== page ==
Good Morning, M. Le Pew!

The sacrifice of the wicked is an abomination to the LORD,
but the prayer of the upright is acceptable to him.”
(Proverbs 15:8 (ESV)

I must have missed the memo.  Did anyone else know it was Skunk Week?  Maybe the drought has made these “odor-able cats” more adventurous, or perhaps with the sunrise coming later every morning, their “up” time and my running time are overlapping.  Whatever the case, I saw three skunks in the last week while on my morning run.  So be warned, the skunks are out in force.

As a public service, then, I thought I’d share some advice on avoiding skunks that I found at the Animal Planet website.  Most of it is common sense – something that, as a runner, I may be lacking.

  1. Stay Away – Skunks only spray when they are threatened, so keep your distance and don’t threaten the skunk, and you won’t have a problem.
  2. Freeze – If you do see a skunk at a distance, stop where you are and let it pass.  It is the passive approach, but it is effective.
  3. Speak Softly and Walk with a Big Stomp – Speak in a low voice and stomp your feet. Skunks have poor vision and often spray in defense because they simply don’t know what’s going on.  (I tried this approach when I saw one at the corner of 11th and Hillside – the skunk just stood there and looked at me until I decided to turn around and run the other way – not a real effective technique).
  4. Run… or Shut Your Eyes and Hang On Tight – Right before a skunk lets loose its spray of stinkiness, it stomps its feet and turns around.  If you see a skunk doing this little dance, run away or hang on tight, because you’re about to get skunked.

If you do happen to get sprayed remember,

  1. Everything you touch will smell like skunk, so stay outside
  2. Don’t soak yourself in tomato juice, or spray on a bunch of air fresheners, unless you want to smell like “fresh morning dew skunk” or “vanilla skunk.”  Instead, you have to wash yourself in a special mixture that will neutralize the chemicals in the spray.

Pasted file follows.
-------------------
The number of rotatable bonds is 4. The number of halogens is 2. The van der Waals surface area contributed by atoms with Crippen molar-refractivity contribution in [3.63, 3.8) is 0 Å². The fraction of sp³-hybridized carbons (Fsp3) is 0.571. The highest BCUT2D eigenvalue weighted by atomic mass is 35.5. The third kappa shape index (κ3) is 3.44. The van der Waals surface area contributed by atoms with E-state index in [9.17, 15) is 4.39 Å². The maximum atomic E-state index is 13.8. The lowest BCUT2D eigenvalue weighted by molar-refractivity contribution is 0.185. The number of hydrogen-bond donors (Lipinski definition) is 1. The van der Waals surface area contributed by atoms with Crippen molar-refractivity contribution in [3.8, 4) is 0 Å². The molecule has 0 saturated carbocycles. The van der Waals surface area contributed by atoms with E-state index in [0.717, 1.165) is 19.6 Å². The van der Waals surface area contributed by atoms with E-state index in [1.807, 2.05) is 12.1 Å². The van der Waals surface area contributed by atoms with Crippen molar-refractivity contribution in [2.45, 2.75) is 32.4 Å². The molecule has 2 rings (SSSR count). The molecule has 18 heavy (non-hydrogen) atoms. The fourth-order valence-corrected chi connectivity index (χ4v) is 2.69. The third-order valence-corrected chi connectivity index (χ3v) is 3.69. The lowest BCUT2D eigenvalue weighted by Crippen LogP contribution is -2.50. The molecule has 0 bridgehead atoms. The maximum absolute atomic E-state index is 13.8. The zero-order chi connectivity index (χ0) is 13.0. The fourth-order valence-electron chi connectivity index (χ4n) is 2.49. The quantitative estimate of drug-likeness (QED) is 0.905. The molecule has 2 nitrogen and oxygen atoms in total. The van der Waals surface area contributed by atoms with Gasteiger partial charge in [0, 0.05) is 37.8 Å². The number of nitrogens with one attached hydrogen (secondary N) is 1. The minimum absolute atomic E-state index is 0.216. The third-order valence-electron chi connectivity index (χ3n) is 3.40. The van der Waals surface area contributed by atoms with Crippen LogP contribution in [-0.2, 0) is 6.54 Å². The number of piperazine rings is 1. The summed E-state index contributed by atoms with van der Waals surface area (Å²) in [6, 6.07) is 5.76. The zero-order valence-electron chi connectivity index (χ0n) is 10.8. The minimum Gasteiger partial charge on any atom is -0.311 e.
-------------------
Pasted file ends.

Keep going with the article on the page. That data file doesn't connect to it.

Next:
Now, as bad as it would be to get sprayed by a skunk, the sad reality is, apart from Christ, we reek of sin and we are an offence in the nostrils of God.  The prophet Isaiah writes, “We have all become like one who is unclean, and all our righteous deeds are like a filthy garments” (Is 64:6).  The prayers of the faithful were meant to be a fragrant offering in the presence of God, but because of our wickedness, because of the pride of our hearts, our offerings, our works of righteousness, our best efforts are nothing but an abomination to God.

Unlike the blast of a pole cat, this odor isn’t something we can out run or avoid.  We carry it with us.  Like the home of a habitual smoker, everything is saturated with the reek.  Everything we touch is polluted by our sins.  We can try to cover up the offensiveness of our sins with religious showboating and showers of self-righteous, but eventually we’ll all end up smelling of rancid mild and foot.  We try to rid ourselves of the smell, but eventually you realize, it’s not the skunk, it’s you that stinks.  The odor is coming from your heart.  Then what?

Our only hope is to be washed and made clean in Christ Jesus.  Repeatedly in the NT, this idea of washing is used to signify our salvation.  Paul summarizes the gospel in Titus saying, “But when the goodness and loving kindness of God our Savior appeared, he saved us, not because of works done by us in righteousness, but according to his own mercy, by the washing of regeneration and renewal of the Holy Spirit, whom he poured out on us richly through Jesus Christ our Savior, so that being justified by his grace we might become heirs according to the hope of eternal life” (Titus 3:4–7), and in 1st Corinthians when he writes, “You were washed, you were sanctified, you were justified in the name of the Lord Jesus Christ and by the Spirit of our God” (1 Cor 6:11).  Hebrews encourages us to come before God through Jesus, “with our hearts sprinkled clean from an evil conscience and our bodies washed with pure water” (Heb 10:22).

When the Leper came to Jesus for healing in Matthew 8, he cried out “Lord, if you are willing, you can make me clean.”  And of course, Jesus said in reply, “I am willing, be clean.”  Whatever the sin, whatever the offence, whatever blemish you carry, the Lord is able and He is willing to cleanse you; to wash you and make you new.  Turn to Him, fix your eyes on Jesus, let his mercy pour over you so that you may lay aside the filthy garments, every weight and sin which clings so closely… and run with endurance the race that is set before us.

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About reveds

Occupation: Pastor, Ebenezer Presbyterian Church, Lennox, SD Education: BS - Christian Education, Sterling College; MDiv. - Princeton Theological Seminary Family: Married, with Four children. Hobbies: Running (will someday run a marathon), Sci-Fi (especially Doctor Who and Sherlock), Theater, and anything else my kids will let me do.
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